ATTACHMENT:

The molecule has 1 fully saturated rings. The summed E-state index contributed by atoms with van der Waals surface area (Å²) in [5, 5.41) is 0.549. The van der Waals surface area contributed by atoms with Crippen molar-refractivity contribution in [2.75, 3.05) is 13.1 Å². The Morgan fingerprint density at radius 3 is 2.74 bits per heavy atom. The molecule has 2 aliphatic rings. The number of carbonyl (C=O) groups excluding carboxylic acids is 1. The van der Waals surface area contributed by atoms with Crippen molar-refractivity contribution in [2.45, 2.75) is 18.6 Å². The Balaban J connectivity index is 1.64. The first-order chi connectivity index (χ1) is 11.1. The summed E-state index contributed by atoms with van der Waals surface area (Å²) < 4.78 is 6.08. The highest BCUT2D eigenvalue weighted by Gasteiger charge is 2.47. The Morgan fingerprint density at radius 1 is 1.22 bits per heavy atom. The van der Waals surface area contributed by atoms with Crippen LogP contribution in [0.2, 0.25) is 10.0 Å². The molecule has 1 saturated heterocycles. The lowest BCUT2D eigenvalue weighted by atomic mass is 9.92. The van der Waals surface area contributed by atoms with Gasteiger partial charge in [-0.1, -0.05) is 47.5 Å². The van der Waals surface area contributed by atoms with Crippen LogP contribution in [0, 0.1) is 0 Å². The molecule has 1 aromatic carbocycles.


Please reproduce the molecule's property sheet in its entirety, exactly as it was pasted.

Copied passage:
The molecule has 1 fully saturated rings. The summed E-state index contributed by atoms with van der Waals surface area (Å²) in [5, 5.41) is 0.549. The van der Waals surface area contributed by atoms with Crippen molar-refractivity contribution in [2.75, 3.05) is 13.1 Å². The Morgan fingerprint density at radius 3 is 2.74 bits per heavy atom. The molecule has 2 aliphatic rings. The number of carbonyl (C=O) groups excluding carboxylic acids is 1. The van der Waals surface area contributed by atoms with Crippen molar-refractivity contribution in [2.45, 2.75) is 18.6 Å². The Balaban J connectivity index is 1.64. The first-order chi connectivity index (χ1) is 11.1. The summed E-state index contributed by atoms with van der Waals surface area (Å²) < 4.78 is 6.08. The highest BCUT2D eigenvalue weighted by Gasteiger charge is 2.47. The Morgan fingerprint density at radius 1 is 1.22 bits per heavy atom. The van der Waals surface area contributed by atoms with Crippen LogP contribution in [0.2, 0.25) is 10.0 Å². The molecule has 1 saturated heterocycles. The lowest BCUT2D eigenvalue weighted by atomic mass is 9.92. The van der Waals surface area contributed by atoms with Gasteiger partial charge in [-0.1, -0.05) is 47.5 Å². The van der Waals surface area contributed by atoms with Crippen LogP contribution in [0, 0.1) is 0 Å². The molecule has 1 aromatic carbocycles.